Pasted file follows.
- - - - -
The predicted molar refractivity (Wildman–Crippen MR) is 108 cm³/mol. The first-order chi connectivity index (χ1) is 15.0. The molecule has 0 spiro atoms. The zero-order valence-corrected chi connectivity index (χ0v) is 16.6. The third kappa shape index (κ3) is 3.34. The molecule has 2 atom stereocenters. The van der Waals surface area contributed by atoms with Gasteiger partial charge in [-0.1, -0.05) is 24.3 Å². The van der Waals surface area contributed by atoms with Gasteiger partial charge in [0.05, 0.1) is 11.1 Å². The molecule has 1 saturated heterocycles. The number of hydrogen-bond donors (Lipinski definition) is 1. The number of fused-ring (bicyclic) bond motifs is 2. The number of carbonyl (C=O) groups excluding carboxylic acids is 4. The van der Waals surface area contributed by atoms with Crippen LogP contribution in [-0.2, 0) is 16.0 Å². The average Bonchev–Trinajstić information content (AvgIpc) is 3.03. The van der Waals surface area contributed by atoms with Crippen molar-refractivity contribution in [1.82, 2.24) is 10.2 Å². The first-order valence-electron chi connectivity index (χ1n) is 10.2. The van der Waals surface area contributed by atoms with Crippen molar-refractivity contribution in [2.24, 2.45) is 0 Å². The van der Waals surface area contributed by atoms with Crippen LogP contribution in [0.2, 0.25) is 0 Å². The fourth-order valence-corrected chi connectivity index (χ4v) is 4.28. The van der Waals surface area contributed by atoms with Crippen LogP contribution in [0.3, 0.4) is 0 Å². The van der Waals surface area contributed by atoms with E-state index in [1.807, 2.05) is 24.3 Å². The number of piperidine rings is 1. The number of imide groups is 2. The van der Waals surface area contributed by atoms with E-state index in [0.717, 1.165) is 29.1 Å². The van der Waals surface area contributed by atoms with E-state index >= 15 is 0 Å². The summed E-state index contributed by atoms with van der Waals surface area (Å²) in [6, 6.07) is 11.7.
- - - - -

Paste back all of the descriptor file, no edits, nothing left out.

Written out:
The predicted molar refractivity (Wildman–Crippen MR) is 108 cm³/mol. The first-order chi connectivity index (χ1) is 15.0. The molecule has 0 spiro atoms. The zero-order valence-corrected chi connectivity index (χ0v) is 16.6. The third kappa shape index (κ3) is 3.34. The molecule has 2 atom stereocenters. The van der Waals surface area contributed by atoms with Gasteiger partial charge in [-0.1, -0.05) is 24.3 Å². The van der Waals surface area contributed by atoms with Gasteiger partial charge in [0.05, 0.1) is 11.1 Å². The molecule has 1 saturated heterocycles. The number of hydrogen-bond donors (Lipinski definition) is 1. The number of fused-ring (bicyclic) bond motifs is 2. The number of carbonyl (C=O) groups excluding carboxylic acids is 4. The van der Waals surface area contributed by atoms with Crippen LogP contribution in [-0.2, 0) is 16.0 Å². The average Bonchev–Trinajstić information content (AvgIpc) is 3.03. The van der Waals surface area contributed by atoms with Crippen molar-refractivity contribution in [1.82, 2.24) is 10.2 Å². The first-order valence-electron chi connectivity index (χ1n) is 10.2. The van der Waals surface area contributed by atoms with Crippen molar-refractivity contribution in [2.24, 2.45) is 0 Å². The van der Waals surface area contributed by atoms with Crippen LogP contribution in [0.2, 0.25) is 0 Å². The fourth-order valence-corrected chi connectivity index (χ4v) is 4.28. The van der Waals surface area contributed by atoms with Crippen LogP contribution in [0.3, 0.4) is 0 Å². The van der Waals surface area contributed by atoms with E-state index in [1.807, 2.05) is 24.3 Å². The number of piperidine rings is 1. The number of imide groups is 2. The van der Waals surface area contributed by atoms with E-state index in [0.717, 1.165) is 29.1 Å². The van der Waals surface area contributed by atoms with E-state index >= 15 is 0 Å². The summed E-state index contributed by atoms with van der Waals surface area (Å²) in [6, 6.07) is 11.7.